For me, the most under-reported, under-appreciated element of the Snowden leaks is the BULLRUN/EDGEHILL program, through which the NSA and GCHQ spend $250,000,000/year sabotaging information security. In a great Wired story, Andy Greenberg analyzes former NSA chief Keith Alexander's defense of the stockpiling of vulnerabilities to attack "bad guys." There is no delusion more deadly than the idea that spies will make us more secure by weakening our computers' security to make it easier to spy on us.
Last December, a group of advisers to the White House issued a report to President Obama calling on him to rein-in the intelligence community’s use of so-called zero-day vulnerabilities–newly discovered hackable software bugs for which there exist no patch. The group went on to propose that zero-days only be used sparingly for “high priority intelligence collection,” and that those uses must be approved by a “senior-level, interagency approval process.”
“In almost all instances, for widely used code, it is in the national interest to eliminate software vulnerabilities rather than to use them for US intelligence collection,” the report reads. “Eliminating the vulnerabilities–’patching’ them–strengthens the security of U.S. Government, critical infrastructure, and other computer systems.”
Obama’s response to his advisers’ review, however, added a major loophole, allowing any zero-day vulnerabilities to be exploited if they have a “clear national security or law enforcement” application.
Former NSA Chief Defends Stockpiling Software Flaws for Spying [Andy Greenberg/Wired]
Image: Commander Keith Alexander on the bridge, DonkeyHotey, CC-BY-SA)
People who fear the TSA’s airport body scanners might start driving more instead of flying, and that will raise the number of traffic deaths. That’s the argument behind a new legal challenge filed against the Transportation Security Administration today over the much-loathed airport security scanning machines. We have blogged about them zillion times here at […]
A state judge in the Brazilian state of Sergipe has ordered all mobile phone operators in the country to block Facebook-owned WhatsApp for 72 hours, nationwide. Those five telecom providers put the ban into effect today, and it affects about 100 million people. In Brazil, WhatsApp is the most popular messaging app.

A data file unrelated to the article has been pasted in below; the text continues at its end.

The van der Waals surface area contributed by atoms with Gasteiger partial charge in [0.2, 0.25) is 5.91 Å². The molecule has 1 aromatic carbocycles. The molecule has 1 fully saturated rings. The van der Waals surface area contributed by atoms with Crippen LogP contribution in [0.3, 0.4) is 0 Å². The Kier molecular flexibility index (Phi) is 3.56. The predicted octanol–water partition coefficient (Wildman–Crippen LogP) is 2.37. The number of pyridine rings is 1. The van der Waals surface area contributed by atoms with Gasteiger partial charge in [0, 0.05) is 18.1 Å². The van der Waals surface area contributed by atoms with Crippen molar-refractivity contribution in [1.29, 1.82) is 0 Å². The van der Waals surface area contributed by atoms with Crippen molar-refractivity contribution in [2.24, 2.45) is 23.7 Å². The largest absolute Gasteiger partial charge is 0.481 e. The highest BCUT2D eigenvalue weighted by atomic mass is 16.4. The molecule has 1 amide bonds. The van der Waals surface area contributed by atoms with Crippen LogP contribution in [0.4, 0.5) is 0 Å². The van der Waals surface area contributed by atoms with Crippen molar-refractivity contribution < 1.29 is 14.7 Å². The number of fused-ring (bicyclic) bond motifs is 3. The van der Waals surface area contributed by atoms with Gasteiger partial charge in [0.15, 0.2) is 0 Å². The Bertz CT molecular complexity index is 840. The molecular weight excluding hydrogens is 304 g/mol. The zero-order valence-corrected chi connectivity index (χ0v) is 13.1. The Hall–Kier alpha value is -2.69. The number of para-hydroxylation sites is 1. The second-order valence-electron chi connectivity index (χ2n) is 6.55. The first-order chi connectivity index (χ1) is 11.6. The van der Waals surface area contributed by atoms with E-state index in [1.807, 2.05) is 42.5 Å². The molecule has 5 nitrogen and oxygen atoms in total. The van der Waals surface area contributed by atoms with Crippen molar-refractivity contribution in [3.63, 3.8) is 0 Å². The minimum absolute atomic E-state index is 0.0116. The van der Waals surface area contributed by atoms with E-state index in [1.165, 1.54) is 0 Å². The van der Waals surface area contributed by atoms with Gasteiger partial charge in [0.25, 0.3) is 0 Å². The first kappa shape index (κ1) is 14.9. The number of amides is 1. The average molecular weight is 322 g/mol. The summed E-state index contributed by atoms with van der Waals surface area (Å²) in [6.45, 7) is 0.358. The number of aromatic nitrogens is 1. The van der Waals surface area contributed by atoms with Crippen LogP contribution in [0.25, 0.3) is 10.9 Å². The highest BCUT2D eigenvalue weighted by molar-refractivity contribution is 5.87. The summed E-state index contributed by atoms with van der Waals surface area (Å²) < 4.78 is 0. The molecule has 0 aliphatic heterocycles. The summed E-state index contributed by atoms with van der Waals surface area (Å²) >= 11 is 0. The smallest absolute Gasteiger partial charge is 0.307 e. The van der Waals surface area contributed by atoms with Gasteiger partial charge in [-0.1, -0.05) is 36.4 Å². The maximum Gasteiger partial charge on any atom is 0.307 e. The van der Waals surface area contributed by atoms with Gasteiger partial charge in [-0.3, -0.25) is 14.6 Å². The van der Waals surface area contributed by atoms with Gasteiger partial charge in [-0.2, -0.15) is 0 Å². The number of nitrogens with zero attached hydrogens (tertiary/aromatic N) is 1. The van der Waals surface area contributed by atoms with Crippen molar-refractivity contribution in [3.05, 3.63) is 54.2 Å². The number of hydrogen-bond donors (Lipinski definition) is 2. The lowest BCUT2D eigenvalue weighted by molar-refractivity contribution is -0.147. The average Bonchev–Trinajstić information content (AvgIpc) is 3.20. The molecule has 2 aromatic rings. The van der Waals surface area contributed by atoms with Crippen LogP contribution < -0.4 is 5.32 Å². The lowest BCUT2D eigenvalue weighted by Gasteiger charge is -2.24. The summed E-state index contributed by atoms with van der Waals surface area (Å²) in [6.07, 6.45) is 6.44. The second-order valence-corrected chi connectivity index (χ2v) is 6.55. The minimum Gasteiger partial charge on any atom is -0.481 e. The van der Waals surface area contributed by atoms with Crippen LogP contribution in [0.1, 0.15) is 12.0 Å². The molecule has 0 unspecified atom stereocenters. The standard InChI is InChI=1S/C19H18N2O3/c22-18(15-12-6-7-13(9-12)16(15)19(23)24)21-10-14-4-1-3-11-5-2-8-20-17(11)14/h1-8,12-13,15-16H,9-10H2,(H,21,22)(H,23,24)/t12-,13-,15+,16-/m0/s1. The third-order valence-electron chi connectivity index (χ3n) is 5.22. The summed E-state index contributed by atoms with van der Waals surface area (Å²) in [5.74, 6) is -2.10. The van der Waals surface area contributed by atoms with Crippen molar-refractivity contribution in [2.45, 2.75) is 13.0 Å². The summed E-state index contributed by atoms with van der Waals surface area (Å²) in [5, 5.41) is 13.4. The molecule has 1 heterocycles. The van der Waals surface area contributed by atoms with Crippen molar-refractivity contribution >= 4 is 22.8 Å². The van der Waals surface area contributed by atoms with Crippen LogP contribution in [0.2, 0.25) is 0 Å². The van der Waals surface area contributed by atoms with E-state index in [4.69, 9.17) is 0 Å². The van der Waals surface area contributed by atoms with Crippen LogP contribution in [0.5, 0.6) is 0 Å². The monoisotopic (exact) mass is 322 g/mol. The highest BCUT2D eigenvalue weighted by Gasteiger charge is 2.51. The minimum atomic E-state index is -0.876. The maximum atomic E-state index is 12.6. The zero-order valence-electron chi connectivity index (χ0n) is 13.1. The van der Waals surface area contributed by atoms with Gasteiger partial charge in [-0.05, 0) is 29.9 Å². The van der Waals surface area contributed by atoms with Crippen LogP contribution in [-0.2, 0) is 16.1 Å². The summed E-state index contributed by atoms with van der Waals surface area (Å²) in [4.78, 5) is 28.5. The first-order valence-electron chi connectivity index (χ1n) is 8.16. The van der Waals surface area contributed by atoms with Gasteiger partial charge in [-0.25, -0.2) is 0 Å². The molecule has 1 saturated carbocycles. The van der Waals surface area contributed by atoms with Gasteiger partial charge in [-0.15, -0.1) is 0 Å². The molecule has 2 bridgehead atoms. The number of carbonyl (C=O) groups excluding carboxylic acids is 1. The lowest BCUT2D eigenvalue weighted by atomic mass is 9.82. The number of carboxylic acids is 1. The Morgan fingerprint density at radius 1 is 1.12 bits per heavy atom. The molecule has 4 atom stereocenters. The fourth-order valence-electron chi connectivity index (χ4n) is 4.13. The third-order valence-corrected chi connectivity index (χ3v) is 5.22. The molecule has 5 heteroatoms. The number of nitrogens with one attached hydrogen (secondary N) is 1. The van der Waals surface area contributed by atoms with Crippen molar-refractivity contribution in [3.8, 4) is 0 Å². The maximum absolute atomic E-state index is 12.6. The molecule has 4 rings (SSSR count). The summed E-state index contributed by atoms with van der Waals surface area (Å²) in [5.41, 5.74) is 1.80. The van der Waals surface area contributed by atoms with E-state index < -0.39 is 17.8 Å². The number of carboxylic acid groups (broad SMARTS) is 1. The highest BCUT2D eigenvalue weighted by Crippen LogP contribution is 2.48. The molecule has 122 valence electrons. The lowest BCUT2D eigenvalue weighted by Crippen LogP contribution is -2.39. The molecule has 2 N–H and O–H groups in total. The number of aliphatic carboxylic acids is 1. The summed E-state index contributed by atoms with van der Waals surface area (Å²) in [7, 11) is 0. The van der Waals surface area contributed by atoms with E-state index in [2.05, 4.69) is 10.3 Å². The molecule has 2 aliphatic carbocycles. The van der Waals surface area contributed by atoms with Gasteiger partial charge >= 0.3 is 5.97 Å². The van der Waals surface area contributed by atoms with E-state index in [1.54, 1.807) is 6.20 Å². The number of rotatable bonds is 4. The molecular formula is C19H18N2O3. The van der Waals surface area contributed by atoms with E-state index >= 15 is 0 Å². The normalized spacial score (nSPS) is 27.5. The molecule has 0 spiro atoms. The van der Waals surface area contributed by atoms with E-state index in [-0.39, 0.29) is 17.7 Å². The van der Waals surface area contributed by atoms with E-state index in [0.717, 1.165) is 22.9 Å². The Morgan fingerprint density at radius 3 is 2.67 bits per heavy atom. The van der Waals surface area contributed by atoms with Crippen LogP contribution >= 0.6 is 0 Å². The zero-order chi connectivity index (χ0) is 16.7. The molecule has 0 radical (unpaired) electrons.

Switzerland is a haven for internet piracy, the Obama Administration’s global trade rep says. The European nation famous for Swiss Alps, Swiss Cheese, Fondue, and being a long-term U.S. political ally since WWII is now on America’s annual intellectual property shitlist.
Almost everyone has their smartphone in a case of one kind or another. Beyond simple protection, finding a case that can charge your phone on its own, but doesn’t feel like it’s also adding a couple pounds to the phone’s weight is the tricky part. Billed as the world’s thinnest battery case, the ThinCharge iPhone […]
You never know when new projects, ideas or opportunities can drop into your lap at a moment’s notice. That may require you to learn a new programming language like Python. Or maybe you need a primer on 3D game development. Or you might realize you could use a serious brush-up on iOS mobile creation.Point is, […]
Isn’t it about time to stretch what your Mac can do? I mean, you’ve got plenty of great programs now…but don’t you think you could use some new tools to get your creative, analytical and organizational juices really flowing? It’s spring, so we cleaned up a whole bunch of super-cool apps lying around and packaged […]